n-tech Research Issues Research Note On Perovskite Photovoltaics Materials
Industry: Market Research
The paper is available for download from the firm's website free of charge
Glen Allen, VA (PRUnderground) June 3rd, 2015
Industry analyst firm n-tech Research today announced it has released a new research note updating the firm’s views on perovskite PV, the new wonder kid for the solar industry. The paper titled, “Perovskite PV: Updating Our Views on Progress and Commercialization Timelines“ is available for download from the firm’s website at: http://ntechresearch.com/articles/perovskite-pv-updating-our-views-on-progress-and-commercialization . There is no cost to access the paper:
From the Paper:
- Perovskites, the new wonder material for solar photovoltaics (PV), continue to garner impressive attention. Its ascendance has been so impressive that two of the pioneers of dye-sensitized solar (DSC), Dyesol and Oxford PV, are betting their futures on it. And there are good reasons that this material captured the industry’s fancy.
- One estimate suggests there are more than a thousand labs worldwide now working on perovskite materials. Much has to be not only improved in perovskite-based PV, but the material itself is wide open for further exploration and understanding. Recent progress in the past few months illustrates just how high the ceiling — and hurdles — seem to be.
- The promises are immensely attractive: delivering most of organic photovoltaics’ (OPV) benefits with efficiencies surpassing thin-film technologies and rivaling c-Si PV, and utilizing much simpler and cheaper manufacturing processes. At this point, though, the hurdles remain the same, and familiar to any organic materials-based device: proving it can be produced in large areas, and with long lifetimes in the neighborhood of other solar PV products.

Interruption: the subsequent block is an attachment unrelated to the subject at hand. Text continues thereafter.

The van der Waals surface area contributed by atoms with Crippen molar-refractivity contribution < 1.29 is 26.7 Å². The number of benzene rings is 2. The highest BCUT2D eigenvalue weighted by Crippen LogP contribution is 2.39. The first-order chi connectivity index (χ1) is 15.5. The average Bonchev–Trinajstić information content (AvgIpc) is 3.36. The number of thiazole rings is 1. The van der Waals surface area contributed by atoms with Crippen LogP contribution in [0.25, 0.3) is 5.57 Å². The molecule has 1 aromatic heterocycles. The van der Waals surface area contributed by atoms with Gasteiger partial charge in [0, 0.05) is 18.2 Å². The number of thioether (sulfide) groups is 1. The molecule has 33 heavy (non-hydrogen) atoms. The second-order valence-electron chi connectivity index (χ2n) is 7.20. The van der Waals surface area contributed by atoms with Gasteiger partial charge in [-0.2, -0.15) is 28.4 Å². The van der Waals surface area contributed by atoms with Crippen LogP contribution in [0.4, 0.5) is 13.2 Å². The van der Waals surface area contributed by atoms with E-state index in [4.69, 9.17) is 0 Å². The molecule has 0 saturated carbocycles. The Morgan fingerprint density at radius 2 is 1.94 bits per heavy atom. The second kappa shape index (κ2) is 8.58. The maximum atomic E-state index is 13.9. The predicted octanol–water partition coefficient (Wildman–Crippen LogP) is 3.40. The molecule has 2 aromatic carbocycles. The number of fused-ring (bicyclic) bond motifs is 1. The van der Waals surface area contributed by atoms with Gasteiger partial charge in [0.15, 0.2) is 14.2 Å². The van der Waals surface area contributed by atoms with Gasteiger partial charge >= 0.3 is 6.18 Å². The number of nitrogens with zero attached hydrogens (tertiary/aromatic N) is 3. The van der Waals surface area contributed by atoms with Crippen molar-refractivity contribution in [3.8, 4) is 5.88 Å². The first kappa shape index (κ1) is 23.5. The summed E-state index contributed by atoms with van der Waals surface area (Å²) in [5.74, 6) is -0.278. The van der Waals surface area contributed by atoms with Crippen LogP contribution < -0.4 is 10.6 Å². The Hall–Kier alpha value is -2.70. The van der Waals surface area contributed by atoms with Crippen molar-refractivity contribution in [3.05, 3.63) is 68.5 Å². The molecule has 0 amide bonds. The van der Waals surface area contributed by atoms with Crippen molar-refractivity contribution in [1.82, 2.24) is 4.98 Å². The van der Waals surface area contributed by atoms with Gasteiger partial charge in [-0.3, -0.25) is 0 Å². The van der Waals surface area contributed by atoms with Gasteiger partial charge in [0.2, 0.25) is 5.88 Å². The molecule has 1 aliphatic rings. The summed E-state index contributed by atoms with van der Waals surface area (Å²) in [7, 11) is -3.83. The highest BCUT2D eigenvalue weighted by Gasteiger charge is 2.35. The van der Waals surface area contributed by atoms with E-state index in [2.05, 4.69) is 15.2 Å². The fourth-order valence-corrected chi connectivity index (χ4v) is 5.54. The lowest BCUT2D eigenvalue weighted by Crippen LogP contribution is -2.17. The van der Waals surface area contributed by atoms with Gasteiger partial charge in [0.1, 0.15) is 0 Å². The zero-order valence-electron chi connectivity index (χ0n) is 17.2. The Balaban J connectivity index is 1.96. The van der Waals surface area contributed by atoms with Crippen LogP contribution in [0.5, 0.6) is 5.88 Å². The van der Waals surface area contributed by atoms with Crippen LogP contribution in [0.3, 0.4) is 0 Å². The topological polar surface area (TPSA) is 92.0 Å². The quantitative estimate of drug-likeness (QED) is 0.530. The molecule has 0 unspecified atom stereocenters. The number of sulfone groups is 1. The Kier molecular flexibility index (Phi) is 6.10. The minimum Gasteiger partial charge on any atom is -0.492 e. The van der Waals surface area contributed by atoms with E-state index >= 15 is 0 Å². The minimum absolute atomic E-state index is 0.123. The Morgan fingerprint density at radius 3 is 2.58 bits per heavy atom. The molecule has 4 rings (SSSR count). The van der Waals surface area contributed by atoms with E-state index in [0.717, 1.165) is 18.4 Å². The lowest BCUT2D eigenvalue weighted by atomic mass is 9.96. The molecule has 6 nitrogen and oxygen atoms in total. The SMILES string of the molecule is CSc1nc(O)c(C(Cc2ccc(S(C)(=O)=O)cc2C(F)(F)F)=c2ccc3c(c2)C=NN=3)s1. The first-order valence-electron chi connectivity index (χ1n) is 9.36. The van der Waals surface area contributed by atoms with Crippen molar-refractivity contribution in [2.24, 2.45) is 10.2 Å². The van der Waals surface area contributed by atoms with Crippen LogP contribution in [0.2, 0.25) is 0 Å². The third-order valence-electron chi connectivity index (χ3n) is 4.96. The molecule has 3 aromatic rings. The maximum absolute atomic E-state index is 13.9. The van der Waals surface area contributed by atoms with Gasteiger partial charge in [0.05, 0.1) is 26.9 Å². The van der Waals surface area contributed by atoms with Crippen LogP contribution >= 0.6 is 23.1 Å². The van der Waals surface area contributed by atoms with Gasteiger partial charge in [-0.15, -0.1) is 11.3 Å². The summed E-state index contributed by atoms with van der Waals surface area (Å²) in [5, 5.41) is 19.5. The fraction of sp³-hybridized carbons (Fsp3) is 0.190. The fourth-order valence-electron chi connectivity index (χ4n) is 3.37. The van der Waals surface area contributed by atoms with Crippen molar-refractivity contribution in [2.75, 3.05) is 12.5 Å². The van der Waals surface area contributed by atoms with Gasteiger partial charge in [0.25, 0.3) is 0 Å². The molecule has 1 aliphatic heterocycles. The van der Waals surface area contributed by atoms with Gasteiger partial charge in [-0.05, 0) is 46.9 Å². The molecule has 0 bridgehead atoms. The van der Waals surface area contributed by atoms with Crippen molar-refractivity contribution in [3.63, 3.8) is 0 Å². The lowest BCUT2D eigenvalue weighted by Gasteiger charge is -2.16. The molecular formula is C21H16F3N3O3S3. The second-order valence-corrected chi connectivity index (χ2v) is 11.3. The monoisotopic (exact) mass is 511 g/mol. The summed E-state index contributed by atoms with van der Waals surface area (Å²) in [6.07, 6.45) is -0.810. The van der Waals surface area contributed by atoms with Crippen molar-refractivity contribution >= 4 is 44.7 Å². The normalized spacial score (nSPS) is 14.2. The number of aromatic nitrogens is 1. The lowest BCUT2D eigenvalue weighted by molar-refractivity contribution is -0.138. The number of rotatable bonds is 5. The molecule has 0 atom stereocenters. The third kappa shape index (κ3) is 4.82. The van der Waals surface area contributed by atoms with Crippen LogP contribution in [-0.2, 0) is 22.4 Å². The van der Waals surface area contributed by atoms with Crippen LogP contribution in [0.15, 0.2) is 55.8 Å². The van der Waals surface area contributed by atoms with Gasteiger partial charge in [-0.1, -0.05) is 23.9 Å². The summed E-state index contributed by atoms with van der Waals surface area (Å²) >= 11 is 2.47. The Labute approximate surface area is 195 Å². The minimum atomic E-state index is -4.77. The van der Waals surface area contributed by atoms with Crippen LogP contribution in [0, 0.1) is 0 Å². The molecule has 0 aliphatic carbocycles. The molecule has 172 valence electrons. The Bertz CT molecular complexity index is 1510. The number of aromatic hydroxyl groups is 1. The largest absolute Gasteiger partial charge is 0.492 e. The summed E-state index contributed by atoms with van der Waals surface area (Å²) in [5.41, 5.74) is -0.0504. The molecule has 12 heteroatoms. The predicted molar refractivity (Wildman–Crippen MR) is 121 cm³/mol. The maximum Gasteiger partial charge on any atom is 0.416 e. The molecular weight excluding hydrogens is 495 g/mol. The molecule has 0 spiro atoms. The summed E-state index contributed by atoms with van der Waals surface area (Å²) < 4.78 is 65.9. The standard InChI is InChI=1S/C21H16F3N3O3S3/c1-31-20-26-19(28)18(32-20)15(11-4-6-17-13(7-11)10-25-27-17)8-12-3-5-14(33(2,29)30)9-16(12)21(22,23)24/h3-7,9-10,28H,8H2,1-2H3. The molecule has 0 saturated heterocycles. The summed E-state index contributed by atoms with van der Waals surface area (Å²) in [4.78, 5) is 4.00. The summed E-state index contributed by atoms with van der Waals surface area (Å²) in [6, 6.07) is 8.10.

- What kind of challenge does perovskite pose to other solar PV technologies? Thin-film PV (particularly CIGS) and perovskites would seem to have some overlaps in targeted end markets, most especially BIPV. Silicon-based PV, meanwhile, rules the world of flat-panel PV installations on buildings and ground-mount fields.
- Interestingly Dyesol claims it will go after utility, rooftop, and stand-alone installations first, and then target building integrated applications (BIPV) “in later development stages.” Company assessments suggest materials pricing of as little as $2/m2 , less than a tenth of current liquid DSC materials.
- Tandem cells with perovskite and CIGS/silicon would seem to present the earliest opportunity to get this technology into end markets of BIPV and eventually flat-panel solar systems. However, BIPV has stubbornly resisted breaking out into a major end-market. c-Si technology and manufacturing is well established, but a glaring lack of profitability means changes and cost-adders are deeply scrutinized.
- We applaud Dyesol and Oxford PV’s commercialization plans, although to our thinking a 2017-2018 timeframe still feels a little aggressive. What we will continue to watch for, however, is how all the research interest in perovskites — in labs and by hopeful suppliers — may eventually evolve into actionable interest from investors. More improvements, particularly in hybrid devices and low-cost production techniques, likely will attract interest from within the industry and also from capital markets.
- As technology sector histories have shown, that’s often the true catalyst to solving development and commercialization issues and getting products ready for markets.
About n-tech Research
n-tech Research is the leading provider of market research and industry analysis for the advanced materials sector, with a special focus on the latest functional and smart materials. The company is the next evolution of NanoMarkets and represents a rebrand and more from what has been an extremely successful firm that started back in 2004.
Our reports and services are designed to identify the latest business opportunities, whether they involve printing, coating, or patterning materials. Our client roster is a who’s who of companies in specialty chemicals, materials, electronics applications and manufacturing.